A Question for Public Speakers (or anyone who gives a presentation)

public speakerSometimes an entire post can revolve around a single concept — a single idea that burrows itself into your brain and doesn't let go. I have been pondering this idea for weeks and today is the day I couldn't write about anything else until I got this post out there.

But before I ask you this simple question, I want to make sure we're on the same page.

  • We've all attended presentations.
  • We've all attended conferences.
  • We've watched the schedules fall apart.
  • We've seen speakers go long.

We've all had the same experience, right? As attendees, at least, right?

Can I tell you about an experience I had?

There were several teams – every one of us competing for funding. Every team would go up, present for 30 minutes, and then sit down. The three judges would determine the best business model and award them funding — up to a million bucks.

My team consisted of five folks — each of whom would present a part of our pitch. And I would be presenting the last leg of the presentation — meaning that the time allotted to me would be whatever was left after my four teammates had done their parts.

Of the five of us, I was the most comfortable presenting in public. I had also spent a few years pitching VCs for funding and had startup experience. So the night before, I asked our team to practice their presentations.

To say it didn't go well would be an understatement — as people were tired and just kept saying, “I'll do it when it's time to do it live.”

So there we were — on the day of the pitch — and my teammates started. The first person stood up there and chatted away — taking up over 50% of our total allotted time. Then three more folks went up. And by the time it was my turn, I had 2 minutes to present 5-7 minutes of material.

So here's my question for public speakers

In reading that story, you might think — Chris must have been furious. But I wasn't. Oh, trust me, I wasn't happy. But I was ready for that to happen. Because I knew that without practice, there would be no way that people would be great on their timing.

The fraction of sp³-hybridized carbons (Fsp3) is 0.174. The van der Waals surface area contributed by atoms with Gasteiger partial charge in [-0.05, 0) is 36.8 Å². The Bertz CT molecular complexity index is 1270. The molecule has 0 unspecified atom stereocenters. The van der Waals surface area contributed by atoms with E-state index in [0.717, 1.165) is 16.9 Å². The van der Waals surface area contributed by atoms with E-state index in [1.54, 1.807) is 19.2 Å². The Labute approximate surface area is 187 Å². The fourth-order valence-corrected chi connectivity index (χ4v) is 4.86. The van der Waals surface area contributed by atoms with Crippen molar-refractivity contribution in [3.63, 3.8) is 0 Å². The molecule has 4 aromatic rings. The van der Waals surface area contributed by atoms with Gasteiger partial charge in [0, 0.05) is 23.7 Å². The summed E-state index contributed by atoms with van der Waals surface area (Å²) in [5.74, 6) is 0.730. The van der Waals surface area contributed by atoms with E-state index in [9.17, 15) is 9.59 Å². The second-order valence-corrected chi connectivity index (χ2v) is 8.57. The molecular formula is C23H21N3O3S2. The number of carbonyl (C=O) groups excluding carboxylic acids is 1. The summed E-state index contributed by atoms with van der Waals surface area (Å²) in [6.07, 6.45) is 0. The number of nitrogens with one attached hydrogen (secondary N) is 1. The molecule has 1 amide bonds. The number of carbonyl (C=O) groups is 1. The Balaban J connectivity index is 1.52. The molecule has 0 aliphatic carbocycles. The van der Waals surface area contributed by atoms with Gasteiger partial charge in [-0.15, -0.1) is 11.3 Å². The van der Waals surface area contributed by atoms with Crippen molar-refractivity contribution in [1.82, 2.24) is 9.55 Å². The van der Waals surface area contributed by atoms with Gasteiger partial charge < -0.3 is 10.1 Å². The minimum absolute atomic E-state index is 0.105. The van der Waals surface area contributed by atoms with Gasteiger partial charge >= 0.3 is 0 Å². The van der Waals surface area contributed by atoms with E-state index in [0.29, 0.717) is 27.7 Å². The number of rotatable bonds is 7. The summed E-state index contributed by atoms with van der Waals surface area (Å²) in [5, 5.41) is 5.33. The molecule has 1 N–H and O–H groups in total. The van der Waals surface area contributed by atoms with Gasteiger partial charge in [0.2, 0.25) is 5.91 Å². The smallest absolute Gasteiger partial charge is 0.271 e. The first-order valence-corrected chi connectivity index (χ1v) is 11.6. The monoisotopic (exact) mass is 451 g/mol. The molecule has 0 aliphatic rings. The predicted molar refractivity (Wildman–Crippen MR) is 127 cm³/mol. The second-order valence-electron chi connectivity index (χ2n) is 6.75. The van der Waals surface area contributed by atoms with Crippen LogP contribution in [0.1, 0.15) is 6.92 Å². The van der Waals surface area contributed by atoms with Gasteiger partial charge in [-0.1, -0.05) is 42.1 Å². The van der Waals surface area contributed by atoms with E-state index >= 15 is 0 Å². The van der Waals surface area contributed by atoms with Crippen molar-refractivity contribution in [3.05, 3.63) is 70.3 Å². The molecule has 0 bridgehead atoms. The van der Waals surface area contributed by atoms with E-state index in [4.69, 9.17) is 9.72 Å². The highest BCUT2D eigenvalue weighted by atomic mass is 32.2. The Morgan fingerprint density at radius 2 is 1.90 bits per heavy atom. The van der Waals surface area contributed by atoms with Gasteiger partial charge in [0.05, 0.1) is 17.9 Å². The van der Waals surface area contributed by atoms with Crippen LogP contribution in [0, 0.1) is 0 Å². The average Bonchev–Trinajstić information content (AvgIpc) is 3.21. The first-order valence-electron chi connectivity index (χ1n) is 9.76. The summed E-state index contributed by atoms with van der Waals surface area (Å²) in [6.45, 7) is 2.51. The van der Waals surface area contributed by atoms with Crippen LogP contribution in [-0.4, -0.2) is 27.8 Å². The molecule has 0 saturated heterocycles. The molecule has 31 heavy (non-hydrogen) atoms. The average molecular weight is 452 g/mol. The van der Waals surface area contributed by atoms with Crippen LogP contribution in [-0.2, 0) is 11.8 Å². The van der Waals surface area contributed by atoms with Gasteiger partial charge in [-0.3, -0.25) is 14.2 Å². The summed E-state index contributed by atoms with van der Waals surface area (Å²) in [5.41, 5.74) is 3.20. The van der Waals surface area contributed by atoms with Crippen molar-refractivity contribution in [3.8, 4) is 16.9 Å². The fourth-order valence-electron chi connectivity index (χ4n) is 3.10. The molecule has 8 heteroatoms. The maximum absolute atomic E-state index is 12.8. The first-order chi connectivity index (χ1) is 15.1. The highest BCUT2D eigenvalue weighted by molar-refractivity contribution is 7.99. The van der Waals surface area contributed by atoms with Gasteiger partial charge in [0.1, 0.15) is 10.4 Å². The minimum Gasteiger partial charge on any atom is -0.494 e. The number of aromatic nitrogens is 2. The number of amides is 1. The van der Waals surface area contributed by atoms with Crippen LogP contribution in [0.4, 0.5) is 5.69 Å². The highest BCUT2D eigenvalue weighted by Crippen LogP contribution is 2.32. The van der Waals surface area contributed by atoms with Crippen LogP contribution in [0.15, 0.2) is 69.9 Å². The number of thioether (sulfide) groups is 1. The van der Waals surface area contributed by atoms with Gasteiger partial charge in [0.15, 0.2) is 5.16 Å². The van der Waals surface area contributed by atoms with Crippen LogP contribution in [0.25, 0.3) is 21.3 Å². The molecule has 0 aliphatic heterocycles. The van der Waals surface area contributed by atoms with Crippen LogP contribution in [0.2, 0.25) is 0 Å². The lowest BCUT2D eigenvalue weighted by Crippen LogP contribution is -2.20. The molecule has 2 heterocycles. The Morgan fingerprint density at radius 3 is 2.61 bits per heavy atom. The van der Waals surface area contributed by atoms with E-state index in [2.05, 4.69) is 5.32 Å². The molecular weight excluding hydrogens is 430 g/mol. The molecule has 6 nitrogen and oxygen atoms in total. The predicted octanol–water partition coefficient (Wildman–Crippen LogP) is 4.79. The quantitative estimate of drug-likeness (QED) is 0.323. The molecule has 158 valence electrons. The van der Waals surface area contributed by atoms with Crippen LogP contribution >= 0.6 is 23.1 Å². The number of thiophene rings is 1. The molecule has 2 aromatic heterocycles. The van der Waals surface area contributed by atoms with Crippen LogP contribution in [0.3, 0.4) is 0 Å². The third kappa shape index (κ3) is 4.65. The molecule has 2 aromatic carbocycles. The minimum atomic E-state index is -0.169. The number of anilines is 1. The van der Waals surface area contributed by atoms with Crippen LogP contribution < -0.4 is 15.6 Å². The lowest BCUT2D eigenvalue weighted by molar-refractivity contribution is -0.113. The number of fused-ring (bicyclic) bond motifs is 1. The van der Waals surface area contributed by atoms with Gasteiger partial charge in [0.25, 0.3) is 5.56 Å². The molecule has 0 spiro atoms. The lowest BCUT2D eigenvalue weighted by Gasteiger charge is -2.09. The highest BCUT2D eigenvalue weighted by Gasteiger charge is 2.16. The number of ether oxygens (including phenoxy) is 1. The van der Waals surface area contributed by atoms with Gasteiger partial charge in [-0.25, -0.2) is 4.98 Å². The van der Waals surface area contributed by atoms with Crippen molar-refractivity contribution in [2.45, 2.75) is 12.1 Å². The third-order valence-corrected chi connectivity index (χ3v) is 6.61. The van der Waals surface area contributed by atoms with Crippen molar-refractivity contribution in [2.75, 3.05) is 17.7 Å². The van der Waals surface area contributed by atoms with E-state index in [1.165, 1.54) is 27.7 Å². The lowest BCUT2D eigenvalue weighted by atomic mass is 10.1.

But I was prepped. I expected it to happen. And that's why I feel like this one question, this single concept is critical to public presenters.

Here it is: Do you have 2 minute, 5 minute, 10 minute, 20 minute, and 30 minute versions of your 45 minute talk?

It's a crazy idea, isn't it? The idea that we would work so hard on a 45 minute presentation and yet be prepped for having a lot less time to deliver our message?

But if your point is to communicate a truth, to educate, to challenge, or to illustrate a main point, and you can only do it in 45 minutes, might there be a bigger problem?

I've been to conferences where as I'm being introduced, the person clipping on my microphone tells me something like, “I know you were supposed to have 35 minutes, but we're running late. Can you try to keep it to 25 minutes?” and when I do, they are often seriously surprised.

But I know this is a reality, and I know you do too. We live in a world where others take too long to say a few things, while we have to condense all that we want to say in a few minutes. But it's a habit that has served me well.

We won!

In the end, I gave my 7 minute summary of my last part of the pitch in 2 minutes. It wasn't as elaborate as I wanted it to be. But it hit the major points. And most importantly, we didn't go over our time.

And the result was that we won the competition. Not because of me. Nope. We won because that first person, the one who went way over, won people over (though I doubt it was on purpose). But I know that if we'd gone over limit, it could have derailed the overall feeling people had about our presentation.

So in the end, being prepared to make use of whatever time was given to me was helpful. And I bet it would help you too!

So prepare your message in different timed versions that lets you stay flexible.